EA: All Future Games to Have Microtransactions Because Consumers ‘Enjoy Them’

Apparently consumers just love microtransactions so much that EA has decided to put them in every game it makes going forward. Those ideas sprang forth from the mouth of CFO Blake Jorgensen today during the Morgan Stanley Technology, Media, and Telecom Conference – as reported by GameSpot.

"We are building into all of our games the ability to pay for things along the way; to get to a higher level, to buy a new characters; to buy a truck or gun or whatever it might be," Jorgensen said. "And consumers are enjoying and embracing that way of business."

Likely those who don't pay any attention to microtransactions in any games are probably more indifferent to them than anything else. It is estimated that around 10 percent of gamers spend money on in-game transactions, but that figure mostly applies to free-to-play games – not retail games where the price tag could be anywhere from $50 – $70.

Jorgensen went on to say that in order for EA's microtransactions platform to flourish, the company needed to put the correct technology in place. This, he says has already been achieved by the work being done by chief technology officer Rajat Taneja.

"We've got to have a very strong backend to make sure…if you're doing microtransactions, and you're processing credit cards for every one of those microtransactions, you'll get eaten alive. And so Rajat's team has built an amazing backend to manage that and manage that much more profitably. We've outsourced a lot of that stuff historically; we're bringing that all in-house now."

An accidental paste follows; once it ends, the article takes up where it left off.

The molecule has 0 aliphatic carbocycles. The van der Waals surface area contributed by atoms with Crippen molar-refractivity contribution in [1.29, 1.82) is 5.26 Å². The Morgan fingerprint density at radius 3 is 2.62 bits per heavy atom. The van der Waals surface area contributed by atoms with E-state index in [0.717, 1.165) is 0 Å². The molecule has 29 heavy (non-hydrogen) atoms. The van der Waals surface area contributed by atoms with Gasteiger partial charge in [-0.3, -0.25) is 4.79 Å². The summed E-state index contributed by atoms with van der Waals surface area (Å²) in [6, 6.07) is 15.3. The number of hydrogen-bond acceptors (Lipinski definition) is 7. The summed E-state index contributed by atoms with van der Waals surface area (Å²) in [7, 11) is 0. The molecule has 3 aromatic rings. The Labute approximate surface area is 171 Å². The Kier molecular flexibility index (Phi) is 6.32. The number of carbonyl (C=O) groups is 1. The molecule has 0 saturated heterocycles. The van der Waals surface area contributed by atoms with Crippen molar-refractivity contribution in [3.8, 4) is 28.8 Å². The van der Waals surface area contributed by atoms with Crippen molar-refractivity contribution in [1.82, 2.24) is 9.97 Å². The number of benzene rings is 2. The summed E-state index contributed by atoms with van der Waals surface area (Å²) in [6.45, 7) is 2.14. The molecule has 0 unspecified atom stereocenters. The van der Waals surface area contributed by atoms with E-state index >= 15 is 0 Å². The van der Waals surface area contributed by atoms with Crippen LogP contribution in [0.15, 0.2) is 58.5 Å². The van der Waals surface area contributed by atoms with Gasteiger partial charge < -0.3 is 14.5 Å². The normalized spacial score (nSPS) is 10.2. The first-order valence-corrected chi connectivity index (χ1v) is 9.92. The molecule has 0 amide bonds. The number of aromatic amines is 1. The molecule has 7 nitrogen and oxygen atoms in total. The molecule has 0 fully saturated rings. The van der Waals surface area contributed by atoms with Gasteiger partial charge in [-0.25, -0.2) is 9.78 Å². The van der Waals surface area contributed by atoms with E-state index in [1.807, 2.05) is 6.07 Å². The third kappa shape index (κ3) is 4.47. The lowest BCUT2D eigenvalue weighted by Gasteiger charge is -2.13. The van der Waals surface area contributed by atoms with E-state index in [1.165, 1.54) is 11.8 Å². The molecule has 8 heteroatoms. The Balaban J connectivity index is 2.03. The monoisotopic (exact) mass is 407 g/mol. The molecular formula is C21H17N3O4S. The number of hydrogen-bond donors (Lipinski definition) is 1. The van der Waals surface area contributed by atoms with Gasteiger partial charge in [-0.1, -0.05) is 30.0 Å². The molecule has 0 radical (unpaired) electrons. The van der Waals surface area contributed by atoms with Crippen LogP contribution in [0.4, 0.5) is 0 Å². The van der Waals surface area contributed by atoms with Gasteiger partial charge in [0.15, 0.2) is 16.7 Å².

Source: GameSpot

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  1. 0
    Mr.Tastix says:

    Seems like another case of using sales as a means of popularity or as a measure of how good a service is.

    The issue with micro-transactions is knowing where to stop, and companies like EA don't necessarily know where they line is or care if it's crossed. Selling cosmetic items is fine when where is the line drawn?

    Some companies agree that the line is drawn at items that would create an unfair advantage to those who have the money to afford them, but when you consider that some MMOs sell items that reduce grinds (for rep, currency or xp) then you have to ask yourself where that line is again.

  2. 0
    GrimCW says:

    And I will no longer buy EA games….
    simple as that.
    Held out on Ubi games till the always on went, and EA is having fewer titles i even care about as they’re just hashing out generic trash now anyways sooo.. shouln’t be hard.
    That or the good ol’ aftermarket is always an option.

  3. 0
    Wymorence says:

    True. A lot of microtransaction stuff is actually good as it doesn't affect gameplay in multiplayer games to speak of (TF2 for example, every new gun has a downside to make it less "ZOMG!!!"). The problem is that I paid $50 for it and got 5 games for it to boot, so TF2 really only cost me like $10.

    But when you start charging people $60+ for a game and putting in a bunch of microtransactions that directly affect gameplay…

  4. 0
    Imautobot says:

    I wouldn't have a problem with a microtransaction if I didn't already pay full price for a game.  

    I reiterate a previous statement that this is equal to being sold the key to a glove-compartment on a car you already own.  

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